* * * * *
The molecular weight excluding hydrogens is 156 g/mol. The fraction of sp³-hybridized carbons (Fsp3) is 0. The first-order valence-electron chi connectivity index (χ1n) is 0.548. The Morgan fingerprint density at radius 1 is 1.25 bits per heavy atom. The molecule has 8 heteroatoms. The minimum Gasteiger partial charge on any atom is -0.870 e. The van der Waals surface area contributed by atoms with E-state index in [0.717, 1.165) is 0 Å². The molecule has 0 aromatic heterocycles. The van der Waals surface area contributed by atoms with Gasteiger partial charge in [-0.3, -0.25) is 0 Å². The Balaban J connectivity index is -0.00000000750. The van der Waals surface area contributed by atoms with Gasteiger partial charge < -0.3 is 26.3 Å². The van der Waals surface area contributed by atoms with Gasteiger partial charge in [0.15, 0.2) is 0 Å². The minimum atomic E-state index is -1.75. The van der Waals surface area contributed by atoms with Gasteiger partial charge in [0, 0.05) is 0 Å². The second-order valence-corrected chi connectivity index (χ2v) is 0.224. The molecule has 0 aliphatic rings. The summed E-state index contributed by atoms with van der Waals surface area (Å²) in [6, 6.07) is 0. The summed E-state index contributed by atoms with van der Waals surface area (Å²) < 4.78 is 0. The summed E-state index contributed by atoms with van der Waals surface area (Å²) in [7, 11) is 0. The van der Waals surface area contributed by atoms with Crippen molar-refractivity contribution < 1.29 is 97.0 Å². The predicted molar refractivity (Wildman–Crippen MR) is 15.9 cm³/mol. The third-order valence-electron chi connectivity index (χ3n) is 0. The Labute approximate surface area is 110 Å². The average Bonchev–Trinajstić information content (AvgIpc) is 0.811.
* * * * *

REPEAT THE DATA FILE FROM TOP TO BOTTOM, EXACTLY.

The molecular weight excluding hydrogens is 156 g/mol. The fraction of sp³-hybridized carbons (Fsp3) is 0. The first-order valence-electron chi connectivity index (χ1n) is 0.548. The Morgan fingerprint density at radius 1 is 1.25 bits per heavy atom. The molecule has 8 heteroatoms. The minimum Gasteiger partial charge on any atom is -0.870 e. The van der Waals surface area contributed by atoms with E-state index in [0.717, 1.165) is 0 Å². The molecule has 0 aromatic heterocycles. The van der Waals surface area contributed by atoms with Gasteiger partial charge in [-0.3, -0.25) is 0 Å². The Balaban J connectivity index is -0.00000000750. The van der Waals surface area contributed by atoms with Gasteiger partial charge < -0.3 is 26.3 Å². The van der Waals surface area contributed by atoms with Gasteiger partial charge in [0.15, 0.2) is 0 Å². The minimum atomic E-state index is -1.75. The van der Waals surface area contributed by atoms with Gasteiger partial charge in [0, 0.05) is 0 Å². The second-order valence-corrected chi connectivity index (χ2v) is 0.224. The molecule has 0 aliphatic rings. The summed E-state index contributed by atoms with van der Waals surface area (Å²) in [6, 6.07) is 0. The summed E-state index contributed by atoms with van der Waals surface area (Å²) < 4.78 is 0. The summed E-state index contributed by atoms with van der Waals surface area (Å²) in [7, 11) is 0. The van der Waals surface area contributed by atoms with Crippen molar-refractivity contribution < 1.29 is 97.0 Å². The predicted molar refractivity (Wildman–Crippen MR) is 15.9 cm³/mol. The third-order valence-electron chi connectivity index (χ3n) is 0. The Labute approximate surface area is 110 Å². The average Bonchev–Trinajstić information content (AvgIpc) is 0.811.